Many people wonder how I plan and what I do when I go chasing the northern lights in Finnish Lapland. Last winter in January I had an amazing night chasing the northern lights north of Inari, with some great displays. Here is the story of a somehow typical evening for me in Finnish Lapland.
(Limited spots available)
The first thing that I always do before heading outside chasing the northern lights in Finnish Lapland is to check the weather forecast. In order to see the northern lights (aka the aurora borealis), you really want to avoid clouds as much as possible. Some clouds are ok, but you do not want the entire sky to be covered, because then it is not possible to see the Aurora. There are several websites giving weather forecasts for the area. Sometimes each website gives different information, making the decision of which direction to start the chase quite difficult. A good knowledge of the area, and of some locations that have in my experience always given good results in the past, really helps to be successful!
When we talk about “chasing the northern lights”, this is not actually true. We are rather hunting for good weather and clear skies. The Aurora shows up anywhere in the North, providing that we can also see the stars.
Of course before starting to drive I go through my check list of all what I need: camera, check, tripod, check. Handwarmers? Check! Especially on such a night when the temperature approaches -30°C (-22°F).
Sometimes things are very easy: you drive to your planned direction, and find the clear skies. Then you stop at a safe place and wait for the Aurora to appear. So off I go on the E75 road in the northern direction to Utsjoki and the border with Norway. As always I keep in mind that there can be reindeer on the road virtually anywhere.
That night proved to be one of those complicated planning missions. Areas that were supposed to be clear according to the forecast were completely covered with clouds. I even encountered some thick fog at some place!
Chasing the northern lights in northern Finnish Lapland
Luckily I know very well the E75 road between Inari and Utsjoki for having driven there countless times. The changing landscapes and altitudes generate different weather even when you just move 10 kilometres further. So I continued driving until I finally found some clear skies. The Aurora was already forming a beautiful soft arch in the northern sky.
This previous photo looks straight north. As you can see, there were clouds further north, but at the time they did not worry me. They seemed pretty stationary and I was expecting the Aurora to develop further overhead. This happened indeed, and this beautiful angel appeared about 40 minutes later!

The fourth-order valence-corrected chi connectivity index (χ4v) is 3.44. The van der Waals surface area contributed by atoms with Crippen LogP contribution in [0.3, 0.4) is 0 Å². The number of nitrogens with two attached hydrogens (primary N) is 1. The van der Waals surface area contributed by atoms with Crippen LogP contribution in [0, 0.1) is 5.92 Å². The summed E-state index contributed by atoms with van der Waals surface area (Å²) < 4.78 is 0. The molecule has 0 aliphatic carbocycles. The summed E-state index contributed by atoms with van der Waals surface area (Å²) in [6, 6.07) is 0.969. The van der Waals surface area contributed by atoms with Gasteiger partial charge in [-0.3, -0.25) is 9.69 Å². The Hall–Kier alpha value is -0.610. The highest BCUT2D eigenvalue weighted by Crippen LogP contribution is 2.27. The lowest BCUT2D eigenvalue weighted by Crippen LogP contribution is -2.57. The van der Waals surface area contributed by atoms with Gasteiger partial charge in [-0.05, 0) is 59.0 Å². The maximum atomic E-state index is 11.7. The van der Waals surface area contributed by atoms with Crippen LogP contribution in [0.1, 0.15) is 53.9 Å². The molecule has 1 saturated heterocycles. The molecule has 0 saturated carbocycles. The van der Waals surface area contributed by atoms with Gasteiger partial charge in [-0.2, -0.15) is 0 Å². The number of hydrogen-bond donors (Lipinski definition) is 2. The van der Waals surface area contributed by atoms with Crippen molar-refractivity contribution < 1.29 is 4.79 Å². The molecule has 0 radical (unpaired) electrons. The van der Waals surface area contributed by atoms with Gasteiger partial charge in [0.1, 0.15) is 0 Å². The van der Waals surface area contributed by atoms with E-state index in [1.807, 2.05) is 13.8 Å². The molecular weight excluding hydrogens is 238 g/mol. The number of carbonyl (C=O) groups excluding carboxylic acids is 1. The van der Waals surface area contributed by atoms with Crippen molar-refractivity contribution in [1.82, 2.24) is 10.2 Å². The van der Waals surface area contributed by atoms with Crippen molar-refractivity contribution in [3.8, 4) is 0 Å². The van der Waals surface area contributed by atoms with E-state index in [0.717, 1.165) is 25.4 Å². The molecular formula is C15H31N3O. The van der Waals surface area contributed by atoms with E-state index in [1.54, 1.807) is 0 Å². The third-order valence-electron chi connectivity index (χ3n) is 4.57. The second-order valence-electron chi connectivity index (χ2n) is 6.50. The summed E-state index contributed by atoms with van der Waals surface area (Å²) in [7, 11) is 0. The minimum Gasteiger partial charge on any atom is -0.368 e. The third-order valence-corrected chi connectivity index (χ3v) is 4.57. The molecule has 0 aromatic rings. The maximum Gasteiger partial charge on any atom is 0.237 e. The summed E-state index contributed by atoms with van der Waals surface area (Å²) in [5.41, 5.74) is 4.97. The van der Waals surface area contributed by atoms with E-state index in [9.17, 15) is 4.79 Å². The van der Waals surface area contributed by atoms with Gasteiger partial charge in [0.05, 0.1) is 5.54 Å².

This was shockingly beautiful, and I knew that I was about to have an amazing Aurora night. This is however before I realised that the clouds started moving in my direction, and very soon it became totally clouded. Thankfully Finland has an excellent coverage of mobile internet even in 4G and even over there in the middle of nowhere. So I took a quick look again at the weather forecast, and decided to drive even further north.
Next stop: just before Utsjoki
After another 30 minutes drive, I stopped at my next location. The northern lights were dancing all around the sky. It was such a large display that even my very wide angle lens could not capture all of it.
I barely had time to take this shot before it all became extremely clouded again! In these cases, it is important not to lose patience or faith for that matter. I knew how tricky this area is from previous quite similar experiences driving several times up and down parts of that same E75 road in search of clear skies.
Driving up and down the E75
I knew that I was around the location with the biggest chances for clear skies from what I had seen on the weather websites, but the forecast is never very accurate on the precise location. It seemed that driving further north would be pointless so I actually decided to drive back south. I drove under a completely clouded sky all the way back to the first place where I had stopped. Still clouded. What a disappointment! However I never give up.
I knew that clear skies were somewhere.
I had to find them.
I decided to head again in the northern direction, and finally there it was! The large patch of clear sky had arrived.
So I settled there and enjoyed a memorable Aurora show for the next couple of hours, as you can see on the next pictures.
I was running between these small trees like a happy child on Christmas Day. The show stopped around 9:30 PM. It was still quite early in the night, so there was no reason to drive home yet. Aurora can happen at any time, and become stronger especially later at night. Around 11 PM it started again, and I am so happy that I stayed outside!
I took one last photo around 11:45 PM before deciding to finally head home. Clouds were pouring in again, and I had an early flight to take the next morning.
I wish I had followed my own advice on Aurora photography settings… like a faster shutter speed to freeze it better!
(Limited spots available)
This was quite a challenging night chasing the northern lights. All my experience doing this for the past 5 years really helped to be at the right places. Did you have a similar experience chasing the northern lights? Let us know in the comments! I will also be happy to answer your questions!